- Associated Press - Tuesday, July 1, 2014

PROVIDENCE, R.I. (AP) - Organizers of the nation’s oldest continuous Fourth of July celebration are watching Friday’s weather forecast and wondering whether a tropical storm making its way up the coast could affect the 229th annual Independence Day festivities in Bristol.

In forecasts Tuesday afternoon, the National Weather Service says showers are likely Friday, and there could be thunderstorms.

Ray Lavey, general chairman of the town’s Fourth of July committee, says he asked three past chairmen and none could remember the celebration or parade being canceled. He says the decision is up to the police chief and town administrator, and could be made as late as Friday morning.

“Any type of a safety issue such as lightning or flooding, it would be canceled,” he said.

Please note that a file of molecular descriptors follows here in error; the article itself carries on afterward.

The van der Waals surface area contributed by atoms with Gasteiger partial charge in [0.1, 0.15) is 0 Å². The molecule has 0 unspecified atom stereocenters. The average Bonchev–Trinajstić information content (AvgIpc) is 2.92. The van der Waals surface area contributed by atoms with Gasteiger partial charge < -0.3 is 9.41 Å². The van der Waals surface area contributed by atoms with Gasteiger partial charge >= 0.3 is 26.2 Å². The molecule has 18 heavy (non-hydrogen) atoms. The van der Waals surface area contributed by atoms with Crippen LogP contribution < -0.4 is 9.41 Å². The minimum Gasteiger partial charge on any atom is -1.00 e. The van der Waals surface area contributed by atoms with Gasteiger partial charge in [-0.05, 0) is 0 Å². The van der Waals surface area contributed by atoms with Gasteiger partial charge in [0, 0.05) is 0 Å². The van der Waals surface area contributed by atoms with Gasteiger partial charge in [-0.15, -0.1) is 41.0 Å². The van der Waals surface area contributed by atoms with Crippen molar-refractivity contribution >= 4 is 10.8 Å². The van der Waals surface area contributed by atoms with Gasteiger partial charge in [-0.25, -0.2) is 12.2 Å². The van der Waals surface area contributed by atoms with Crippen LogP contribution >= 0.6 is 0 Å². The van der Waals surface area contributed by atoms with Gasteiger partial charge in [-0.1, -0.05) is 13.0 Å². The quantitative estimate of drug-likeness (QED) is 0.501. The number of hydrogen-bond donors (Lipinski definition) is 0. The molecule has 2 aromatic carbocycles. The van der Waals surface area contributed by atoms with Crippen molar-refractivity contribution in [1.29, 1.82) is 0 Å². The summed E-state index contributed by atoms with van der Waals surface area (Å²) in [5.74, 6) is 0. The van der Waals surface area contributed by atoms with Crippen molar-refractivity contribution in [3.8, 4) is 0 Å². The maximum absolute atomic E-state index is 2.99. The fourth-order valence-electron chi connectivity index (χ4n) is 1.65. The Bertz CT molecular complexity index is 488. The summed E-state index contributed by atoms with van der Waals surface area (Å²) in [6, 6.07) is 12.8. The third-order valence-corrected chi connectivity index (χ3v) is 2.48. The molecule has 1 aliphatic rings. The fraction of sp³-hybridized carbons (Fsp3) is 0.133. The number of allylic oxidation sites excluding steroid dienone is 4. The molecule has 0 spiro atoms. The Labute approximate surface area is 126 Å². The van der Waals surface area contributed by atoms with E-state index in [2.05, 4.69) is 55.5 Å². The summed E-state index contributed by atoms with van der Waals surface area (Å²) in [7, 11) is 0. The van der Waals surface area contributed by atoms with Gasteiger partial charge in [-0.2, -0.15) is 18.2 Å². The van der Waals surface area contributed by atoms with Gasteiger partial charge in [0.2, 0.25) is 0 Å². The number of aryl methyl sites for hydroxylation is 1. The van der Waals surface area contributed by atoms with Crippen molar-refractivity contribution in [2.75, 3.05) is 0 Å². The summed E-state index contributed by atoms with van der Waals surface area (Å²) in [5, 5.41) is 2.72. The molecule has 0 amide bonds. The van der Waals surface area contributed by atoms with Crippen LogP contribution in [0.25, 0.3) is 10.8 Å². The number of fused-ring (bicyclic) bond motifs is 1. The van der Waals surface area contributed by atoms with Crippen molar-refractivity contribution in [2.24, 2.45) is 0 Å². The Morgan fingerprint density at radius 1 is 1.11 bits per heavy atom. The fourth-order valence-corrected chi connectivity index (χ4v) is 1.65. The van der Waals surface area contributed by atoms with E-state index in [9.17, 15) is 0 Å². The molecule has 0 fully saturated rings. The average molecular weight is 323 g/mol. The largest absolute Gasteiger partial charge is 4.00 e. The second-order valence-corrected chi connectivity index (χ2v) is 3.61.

Bristol’s parade is one of Rhode Island’s most important summer traditions. The celebration began in 1785 when a Revolutionary War veteran, the Rev. Henry Wight, led patriotic exercises in the town. The parade began in the early 1800s, and town lore has it that it began as a procession of people walking to see the patriotic exercises.

About 100,000 people turn out to see the 2.5-mile parade in a typical year, Lavey said. Just 23,000 people live in Bristol. Three-thousand people participate in the parade, which takes an estimated 90 minutes, he said.

This year’s patriotic exercises are scheduled to begin at 8:30 a.m. and include a speech by Major General Kevin McBride, adjutant general for the Rhode Island National Guard, as well as reading of excerpts of the U.S. Constitution and the pledge of allegiance. The parade is scheduled to start at 10:30 a.m. after the singing of the national anthem and the firing of a cannon.

Among the highlights planned for this year’s parade are four Colonial-style militia groups, six drum corps, 13 marching bands from as far away as Oregon and Minnesota, and Boston Bruin Torey Krug, who is to ride a specially outfitted Zamboni.

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